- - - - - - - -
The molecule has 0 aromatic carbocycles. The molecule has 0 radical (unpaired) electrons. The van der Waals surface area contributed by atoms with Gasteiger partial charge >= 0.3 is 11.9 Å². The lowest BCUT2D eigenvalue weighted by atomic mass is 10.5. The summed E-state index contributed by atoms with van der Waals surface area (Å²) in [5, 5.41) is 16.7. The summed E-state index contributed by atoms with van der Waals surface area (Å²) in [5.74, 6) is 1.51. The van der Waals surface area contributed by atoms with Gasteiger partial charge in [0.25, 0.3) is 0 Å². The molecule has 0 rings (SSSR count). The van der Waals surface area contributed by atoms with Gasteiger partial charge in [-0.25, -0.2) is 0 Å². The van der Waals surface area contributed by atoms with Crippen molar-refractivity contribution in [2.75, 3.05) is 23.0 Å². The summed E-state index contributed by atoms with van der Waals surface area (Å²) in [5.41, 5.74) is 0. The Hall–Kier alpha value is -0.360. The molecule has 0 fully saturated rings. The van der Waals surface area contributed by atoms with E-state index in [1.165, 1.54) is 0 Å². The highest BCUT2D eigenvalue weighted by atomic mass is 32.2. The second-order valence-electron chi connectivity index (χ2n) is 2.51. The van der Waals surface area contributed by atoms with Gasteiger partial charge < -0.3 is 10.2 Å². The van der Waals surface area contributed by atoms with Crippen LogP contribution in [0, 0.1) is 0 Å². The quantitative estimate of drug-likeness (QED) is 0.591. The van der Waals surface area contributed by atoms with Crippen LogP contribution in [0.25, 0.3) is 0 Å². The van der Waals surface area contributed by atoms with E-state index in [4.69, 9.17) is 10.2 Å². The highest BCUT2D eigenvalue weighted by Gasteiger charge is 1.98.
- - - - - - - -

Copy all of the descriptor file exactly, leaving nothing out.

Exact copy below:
The molecule has 0 aromatic carbocycles. The molecule has 0 radical (unpaired) electrons. The van der Waals surface area contributed by atoms with Gasteiger partial charge >= 0.3 is 11.9 Å². The lowest BCUT2D eigenvalue weighted by atomic mass is 10.5. The summed E-state index contributed by atoms with van der Waals surface area (Å²) in [5, 5.41) is 16.7. The summed E-state index contributed by atoms with van der Waals surface area (Å²) in [5.74, 6) is 1.51. The van der Waals surface area contributed by atoms with Gasteiger partial charge in [0.25, 0.3) is 0 Å². The molecule has 0 rings (SSSR count). The van der Waals surface area contributed by atoms with Gasteiger partial charge in [-0.25, -0.2) is 0 Å². The van der Waals surface area contributed by atoms with Crippen molar-refractivity contribution in [2.75, 3.05) is 23.0 Å². The summed E-state index contributed by atoms with van der Waals surface area (Å²) in [5.41, 5.74) is 0. The Hall–Kier alpha value is -0.360. The molecule has 0 fully saturated rings. The van der Waals surface area contributed by atoms with E-state index in [1.165, 1.54) is 0 Å². The highest BCUT2D eigenvalue weighted by atomic mass is 32.2. The second-order valence-electron chi connectivity index (χ2n) is 2.51. The van der Waals surface area contributed by atoms with Gasteiger partial charge < -0.3 is 10.2 Å². The van der Waals surface area contributed by atoms with Crippen LogP contribution in [0, 0.1) is 0 Å². The quantitative estimate of drug-likeness (QED) is 0.591. The van der Waals surface area contributed by atoms with Crippen LogP contribution in [0.25, 0.3) is 0 Å². The van der Waals surface area contributed by atoms with E-state index in [4.69, 9.17) is 10.2 Å². The highest BCUT2D eigenvalue weighted by Gasteiger charge is 1.98.